So let our journey of love begin in France – but fast forward to Paris in the 20th Century Richard Burton. Elizabeth Taylor - 1969 (42nd)and the scandalous affair that would be publicly condemned by the Vatican, result in two marriages but also two divorces of Elizabeth Taylor and Richard Burton.

I have loved every experience I have have ever had in Paris – every single drop of the joie de vivre, the taste of Bellini’s and (multiple bottles of) Veuve Clicquot in Harry’s (American) Bar as well as the the Bar at the Hôtel Lancaster, where Liz and Dick would take over two of the eight floors of the hotel when they were in town, the exquisitely appreciative men whose words tried to seduce me into their arms whilst I simply climbed the stairs of Sacré-Cœur, the forgiving effect which my décolletage ensconced in a black lace bra made by Lise-Charmel peeking out from a Chanel jacket had while breathlessly repeating “Je me regrette, Je M’excuse, Je vous prie de bien vouloir m’excuser” in arriving to Palais Garnier et de l’Opéra bastille , alors!, late.  I have never stayed at the exquisite Shangri-La Paris  mais oui, j’ai eu le coup a foudre!

The journey of love doesn’t require grandiosity – I know, I know, it’s lovely but romance can mean just as much when traveling in a late model van.  Skating on the Fond Pond in Boston Common? Followed by a dinner of lobster fra diavolo at The Daily Catch in the North End and cannoli at Caffe Paradiso is perfect in a settled-into-our-relationship-let’s-just-be-kind-of-way. And if you aren’t “in love” or not in a romantic relationship is fenwaythere a better city in America for sharing with a best friend of either sex? I  think not! I mean, Ray Kinsella and Terence Mann sitting in Fenway Park? Are you really going to tell me that their ‘bro-mance’ didn’t make you want to plan your own road trip to Kenmore Square to find your own Field of Dreams?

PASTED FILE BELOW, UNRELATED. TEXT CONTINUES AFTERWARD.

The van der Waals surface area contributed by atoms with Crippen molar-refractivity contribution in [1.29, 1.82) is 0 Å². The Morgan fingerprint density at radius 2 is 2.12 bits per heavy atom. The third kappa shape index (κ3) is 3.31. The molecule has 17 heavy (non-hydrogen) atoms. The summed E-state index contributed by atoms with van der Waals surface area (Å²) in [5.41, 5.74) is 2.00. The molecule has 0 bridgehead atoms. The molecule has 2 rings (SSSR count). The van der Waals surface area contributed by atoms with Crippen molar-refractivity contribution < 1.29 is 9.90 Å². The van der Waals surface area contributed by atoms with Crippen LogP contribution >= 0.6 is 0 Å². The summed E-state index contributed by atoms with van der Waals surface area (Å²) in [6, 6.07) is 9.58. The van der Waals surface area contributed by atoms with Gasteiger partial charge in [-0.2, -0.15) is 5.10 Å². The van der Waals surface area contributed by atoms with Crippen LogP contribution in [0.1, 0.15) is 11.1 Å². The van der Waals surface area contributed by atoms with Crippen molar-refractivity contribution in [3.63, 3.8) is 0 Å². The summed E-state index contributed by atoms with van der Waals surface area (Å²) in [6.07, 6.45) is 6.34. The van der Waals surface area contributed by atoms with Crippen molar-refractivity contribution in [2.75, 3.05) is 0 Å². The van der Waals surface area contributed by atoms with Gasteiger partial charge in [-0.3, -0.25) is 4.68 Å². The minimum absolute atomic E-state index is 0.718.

blue cave

The Blue Cave (Modra špilja) is located at the Balun Cove on the eastern side of the island Biševo

I am falling utterly, ridiculously, in love with the people and country of Croatia. Like two of the other countries of the former Austro-Hungarian Empire I have visited (Austria and Hungary) this horseshoe shaped country is a compelling mix of people who truly appreciate living, who are, as the French would say, bien dans sa peau (comfortable in one’s own skin), an epicurean and oenophile dreamscape made real – found in Istria (adjoins Italy’s Province of Trieste) where Roman emperors regarded the wines amongst the best their empire had to offer, running south and east along the clear beautiful waters of the Adriatic with its 1000 plus islands of the Dalmatian Coast and onto the music festivals and lifestyles of the rich and famous of Dubrovnik in high season and back to Zagreb – the land and the descendants of Bronze Age inhabitants are proving worthy of my heart.  If you can handle the F-bombs of Anthony Bourdain, see his reaction to the food, the wine and his experience from a year ago which aired in March 2013 and I hope you will take up my challenge to see world class musicians Luka Sulic and Stjepan Hauser as 2Cellos (oh gawd, you have to hear them play!) – just a sampling, to whet your wanderlust.